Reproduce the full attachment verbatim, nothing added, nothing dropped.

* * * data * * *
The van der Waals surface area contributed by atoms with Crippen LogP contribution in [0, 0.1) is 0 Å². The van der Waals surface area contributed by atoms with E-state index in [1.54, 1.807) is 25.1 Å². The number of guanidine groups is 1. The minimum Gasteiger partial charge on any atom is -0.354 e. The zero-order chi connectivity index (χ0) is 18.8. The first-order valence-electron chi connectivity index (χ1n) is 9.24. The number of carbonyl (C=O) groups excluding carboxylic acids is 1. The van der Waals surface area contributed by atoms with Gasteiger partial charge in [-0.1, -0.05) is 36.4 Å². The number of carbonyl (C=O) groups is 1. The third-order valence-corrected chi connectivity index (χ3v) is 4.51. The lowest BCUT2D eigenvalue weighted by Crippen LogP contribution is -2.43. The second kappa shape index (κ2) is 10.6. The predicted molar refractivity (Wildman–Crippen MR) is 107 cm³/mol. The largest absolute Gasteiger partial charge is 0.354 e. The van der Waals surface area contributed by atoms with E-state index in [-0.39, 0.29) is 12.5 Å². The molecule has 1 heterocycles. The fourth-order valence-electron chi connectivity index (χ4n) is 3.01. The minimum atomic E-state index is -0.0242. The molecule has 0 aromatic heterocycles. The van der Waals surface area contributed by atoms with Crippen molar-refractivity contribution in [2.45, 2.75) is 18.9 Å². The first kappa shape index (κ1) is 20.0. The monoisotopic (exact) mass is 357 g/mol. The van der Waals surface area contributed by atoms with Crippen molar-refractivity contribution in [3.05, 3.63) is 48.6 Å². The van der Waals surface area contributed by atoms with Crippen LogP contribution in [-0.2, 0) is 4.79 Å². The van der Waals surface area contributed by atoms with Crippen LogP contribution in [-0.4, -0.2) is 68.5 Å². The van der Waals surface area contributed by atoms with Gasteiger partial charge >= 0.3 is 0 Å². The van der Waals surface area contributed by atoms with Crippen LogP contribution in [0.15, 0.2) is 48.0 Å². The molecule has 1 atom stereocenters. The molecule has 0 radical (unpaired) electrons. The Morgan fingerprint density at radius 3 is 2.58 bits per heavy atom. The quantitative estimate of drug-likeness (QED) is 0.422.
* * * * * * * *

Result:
The van der Waals surface area contributed by atoms with Crippen LogP contribution in [0, 0.1) is 0 Å². The van der Waals surface area contributed by atoms with E-state index in [1.54, 1.807) is 25.1 Å². The number of guanidine groups is 1. The minimum Gasteiger partial charge on any atom is -0.354 e. The zero-order chi connectivity index (χ0) is 18.8. The first-order valence-electron chi connectivity index (χ1n) is 9.24. The number of carbonyl (C=O) groups excluding carboxylic acids is 1. The van der Waals surface area contributed by atoms with Gasteiger partial charge in [-0.1, -0.05) is 36.4 Å². The number of carbonyl (C=O) groups is 1. The third-order valence-corrected chi connectivity index (χ3v) is 4.51. The lowest BCUT2D eigenvalue weighted by Crippen LogP contribution is -2.43. The second kappa shape index (κ2) is 10.6. The predicted molar refractivity (Wildman–Crippen MR) is 107 cm³/mol. The largest absolute Gasteiger partial charge is 0.354 e. The van der Waals surface area contributed by atoms with E-state index in [-0.39, 0.29) is 12.5 Å². The molecule has 1 heterocycles. The fourth-order valence-electron chi connectivity index (χ4n) is 3.01. The minimum atomic E-state index is -0.0242. The molecule has 0 aromatic heterocycles. The van der Waals surface area contributed by atoms with Crippen molar-refractivity contribution in [2.45, 2.75) is 18.9 Å². The first kappa shape index (κ1) is 20.0. The monoisotopic (exact) mass is 357 g/mol. The van der Waals surface area contributed by atoms with Crippen molar-refractivity contribution in [3.05, 3.63) is 48.6 Å². The van der Waals surface area contributed by atoms with Crippen LogP contribution in [-0.2, 0) is 4.79 Å². The van der Waals surface area contributed by atoms with Crippen LogP contribution in [-0.4, -0.2) is 68.5 Å². The van der Waals surface area contributed by atoms with Gasteiger partial charge >= 0.3 is 0 Å². The van der Waals surface area contributed by atoms with Crippen LogP contribution in [0.15, 0.2) is 48.0 Å². The molecule has 1 atom stereocenters. The molecule has 0 radical (unpaired) electrons. The Morgan fingerprint density at radius 3 is 2.58 bits per heavy atom. The quantitative estimate of drug-likeness (QED) is 0.422.